Financial incumbents may face a harsh reality soon, as a commercial real estate crisis has threatened the profits from Americaâ€™s largest banks. A number of reports show that banks with a large amount of commercial real estate in their portfolios may see a significant fallout in the next few months.
Just recently PWCâ€™s real estate practice published a report called â€œThe 2021 Emerging Trends,â€ which shows city ranks have changed a great deal since the coronavirus outbreak. For instance, for a number of years, the city of Seattle was a top ten city for real-estate investment but after Covid-19, it dropped to No. 34 in terms of ratings with other American cities.
For instance, on November 11, 2020, columnist David J. Lynch published an article about how the current CRE market should frighten financial institutions like banks. The editorial explains how the Manhattan-based Signature Bankâ€™s third-quarter earnings had shown â€œ60 percent of its portfolio tied up in commercial real estate.â€
Lynch further explains that lending funds to businesses like hotels, landlords, and local shops used to be something banks could count on but in cities like New York, these places are now a â€œghost town.â€
Signature Bank is suffering badly from the fallout, as Lynch further states:
Basically, commercial real estate or CRE is a type of property that is leveraged exclusively for business purposes. An extremely large portion of the worldâ€™s CRE is leased to those who generate an income but due to Covid-19 and the governmentâ€™s response to the virus, some people leasing CRE cannot generate income.
The CRE crisis looming in the United States is happening in nearly every state of the nation. On November 16, 2020, Jdsupra published a report that covers Delaware and the horrible effects the response to Covid-19 has had on commercial real estate tenants and landlords.
â€œThe real estate industry in Delaware experienced dramatic changes over the past eight months resulting from the Covid-19 pandemicâ€” Without a regular income stream, many commercial tenants cannot meet their monthly rent obligations,â€ Jdsupra contributor John Newcomer, Jr writes. â€œFacing diminished monthly rental income, some landlords are left with a cash shortfall that affects their ability to make mortgage payments to their banks.â€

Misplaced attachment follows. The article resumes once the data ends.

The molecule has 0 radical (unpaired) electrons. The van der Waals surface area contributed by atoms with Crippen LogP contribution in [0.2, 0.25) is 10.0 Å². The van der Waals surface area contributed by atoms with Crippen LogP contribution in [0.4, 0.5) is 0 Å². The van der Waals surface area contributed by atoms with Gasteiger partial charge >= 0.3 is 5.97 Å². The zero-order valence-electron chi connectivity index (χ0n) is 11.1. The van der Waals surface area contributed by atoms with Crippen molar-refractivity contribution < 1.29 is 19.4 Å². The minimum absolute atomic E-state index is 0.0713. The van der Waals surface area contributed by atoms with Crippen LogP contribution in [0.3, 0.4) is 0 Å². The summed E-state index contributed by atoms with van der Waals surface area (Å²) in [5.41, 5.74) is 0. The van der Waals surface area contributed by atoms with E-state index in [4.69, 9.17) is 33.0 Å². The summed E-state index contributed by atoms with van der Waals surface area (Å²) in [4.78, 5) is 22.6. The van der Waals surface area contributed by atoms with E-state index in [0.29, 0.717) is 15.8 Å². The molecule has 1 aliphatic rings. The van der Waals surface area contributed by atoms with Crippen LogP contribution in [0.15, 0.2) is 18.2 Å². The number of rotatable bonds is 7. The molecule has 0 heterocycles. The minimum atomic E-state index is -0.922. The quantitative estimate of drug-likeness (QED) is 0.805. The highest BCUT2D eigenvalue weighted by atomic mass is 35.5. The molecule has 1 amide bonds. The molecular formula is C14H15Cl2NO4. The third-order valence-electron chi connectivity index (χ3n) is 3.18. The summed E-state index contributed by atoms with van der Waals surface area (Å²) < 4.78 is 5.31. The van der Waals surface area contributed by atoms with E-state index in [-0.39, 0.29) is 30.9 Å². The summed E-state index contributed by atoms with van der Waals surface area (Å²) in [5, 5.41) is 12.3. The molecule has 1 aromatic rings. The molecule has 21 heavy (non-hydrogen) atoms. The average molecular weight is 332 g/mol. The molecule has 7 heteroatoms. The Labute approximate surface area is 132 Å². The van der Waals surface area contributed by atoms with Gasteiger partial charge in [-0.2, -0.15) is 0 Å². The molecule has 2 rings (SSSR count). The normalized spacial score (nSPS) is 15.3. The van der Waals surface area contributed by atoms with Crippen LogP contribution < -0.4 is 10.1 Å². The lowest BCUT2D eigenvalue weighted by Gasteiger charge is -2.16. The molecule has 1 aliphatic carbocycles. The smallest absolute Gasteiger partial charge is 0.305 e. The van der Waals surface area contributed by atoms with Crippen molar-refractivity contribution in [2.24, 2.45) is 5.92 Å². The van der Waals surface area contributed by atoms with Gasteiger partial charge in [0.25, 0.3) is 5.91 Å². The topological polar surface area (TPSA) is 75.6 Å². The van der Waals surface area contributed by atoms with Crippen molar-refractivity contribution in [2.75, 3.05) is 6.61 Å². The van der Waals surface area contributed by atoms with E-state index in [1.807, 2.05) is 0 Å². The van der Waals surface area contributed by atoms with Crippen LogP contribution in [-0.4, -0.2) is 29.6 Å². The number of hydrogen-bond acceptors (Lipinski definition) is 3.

Meanwhile, the Federal eviction ban enacted by the CDC will be lifted at the end of the year and skeptics think it could trigger a wake of delinquencies. Local authorities from hard-hit CRE markets like New York and California are trying to curb the fallout by adding further regulations.
For instance, California will continue to limit annual property tax increases for CRE markets. Moreover, analysts say no matter who is in office come January, no U.S. President will be able to affect returns on CRE. According to a recently published report from Cushman & Wakefield, real-estate downturns are guided by intense recessions no matter which political party is in charge of the United States.
â€œRather than elections,â€ stressed the Cushman & Wakefield report, â€œthe real estate cycle, the economy, interest rates, COVID-19, geopolitical events, and long-term growth drivers (like demographics and technological change) are the areas to focus on in determining leasing fundamentals and property values.â€
Meanwhile, besides CRE and residential real estate, the investment assets gold and bitcoin have seen different price changes in recent days. For instance, after the Moderna vaccine announcement on Monday, spot gold prices dropped 0.40% and one ounce of fine gold is trading for $1,888 per unit. Gold also staggered in value when Pfizer announced a vaccine for Covid-19 as well, but crypto-asset markets have done the exact opposite.
For instance, after the Moderna vaccine announcement, bitcoin (BTC) touched a high of $16,850 on the exchange Bitstamp rising 5.6%. Ethereum prices jumped 3.39% on Monday touching a high of $464 during Mondayâ€™s afternoon trading sessions. The entire crypto market economy is still nearing a half of a trillion dollars at $464 billion which is up 2.6% on Monday.
What do you think about the looming commercial real estate crisis in the U.S.? Let us know what you think about this subject in the comments section below.
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